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Japanese Defense Minister Vows to Continue Cooperation with US Anti-Terrorism Efforts


Japan's Defense Minister Yuriko Koike says that Japan will continue to support U.S.-led efforts to fight terrorism in Asia.

During a meeting Thursday with U.S. Secretary of State Condoleezza Rice in Washington, the two discussed Japan's support for U.S. operations in Afghanistan and other security issues.

The recent victory of Japan's opposition Democratic Party, which won control of the upper house of parliament, had raised questions about whether Japan will continue to support U.S.-led operations in Afghanistan.

The Japanese government says it supports the U.S.-led effort in Afghanistan, but a special law that allows Japan to provide naval and other support there expires in November.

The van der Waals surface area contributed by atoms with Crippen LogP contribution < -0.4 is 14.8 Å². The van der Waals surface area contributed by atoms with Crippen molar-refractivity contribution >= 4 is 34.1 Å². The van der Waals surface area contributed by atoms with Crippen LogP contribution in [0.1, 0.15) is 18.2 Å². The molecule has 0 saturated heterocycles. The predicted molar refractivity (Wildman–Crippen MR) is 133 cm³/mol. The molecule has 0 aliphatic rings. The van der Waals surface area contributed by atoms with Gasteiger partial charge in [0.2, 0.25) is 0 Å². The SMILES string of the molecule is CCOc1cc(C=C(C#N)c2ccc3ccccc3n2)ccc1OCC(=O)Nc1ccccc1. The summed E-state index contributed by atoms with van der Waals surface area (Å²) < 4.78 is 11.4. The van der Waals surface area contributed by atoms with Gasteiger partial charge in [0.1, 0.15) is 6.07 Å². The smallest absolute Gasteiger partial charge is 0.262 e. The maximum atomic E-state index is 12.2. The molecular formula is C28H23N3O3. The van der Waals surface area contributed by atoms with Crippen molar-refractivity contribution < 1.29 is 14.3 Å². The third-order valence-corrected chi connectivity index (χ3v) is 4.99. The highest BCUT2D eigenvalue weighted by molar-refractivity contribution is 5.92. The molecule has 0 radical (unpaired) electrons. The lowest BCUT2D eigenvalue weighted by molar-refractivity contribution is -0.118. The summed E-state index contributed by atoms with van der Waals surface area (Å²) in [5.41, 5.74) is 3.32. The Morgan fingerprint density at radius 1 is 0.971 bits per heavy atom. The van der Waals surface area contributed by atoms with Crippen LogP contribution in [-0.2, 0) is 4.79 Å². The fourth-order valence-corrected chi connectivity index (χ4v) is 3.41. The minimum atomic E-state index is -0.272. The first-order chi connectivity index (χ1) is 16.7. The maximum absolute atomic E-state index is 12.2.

Koike met with U.S. Secretary of Defense Robert Gates Wednesday. A Pentagon spokesman called the meeting a "strategic review of global, regional and bilateral interests."

Koike is Japan's first female defense minister. She took office following her predecessor's resignation. Fumio Kyuma sparked controversy by saying the U.S. atomic bombings of Hiroshima and Nagasaki were unavoidable.

U.S. Ambassador to Japan Thomas Schieffer met with Japanese opposition leaders in Tokyo Wednesday to urge them to extend Japan's support for the campaign.

Democratic Party leader Ichiro Ozawa told Schieffer that his party will support United Nations efforts in Afghanistan, the NATO-led International Security Assistance Force, but not U.S.-led operations.

Some information for this report provided by AFP and AP.

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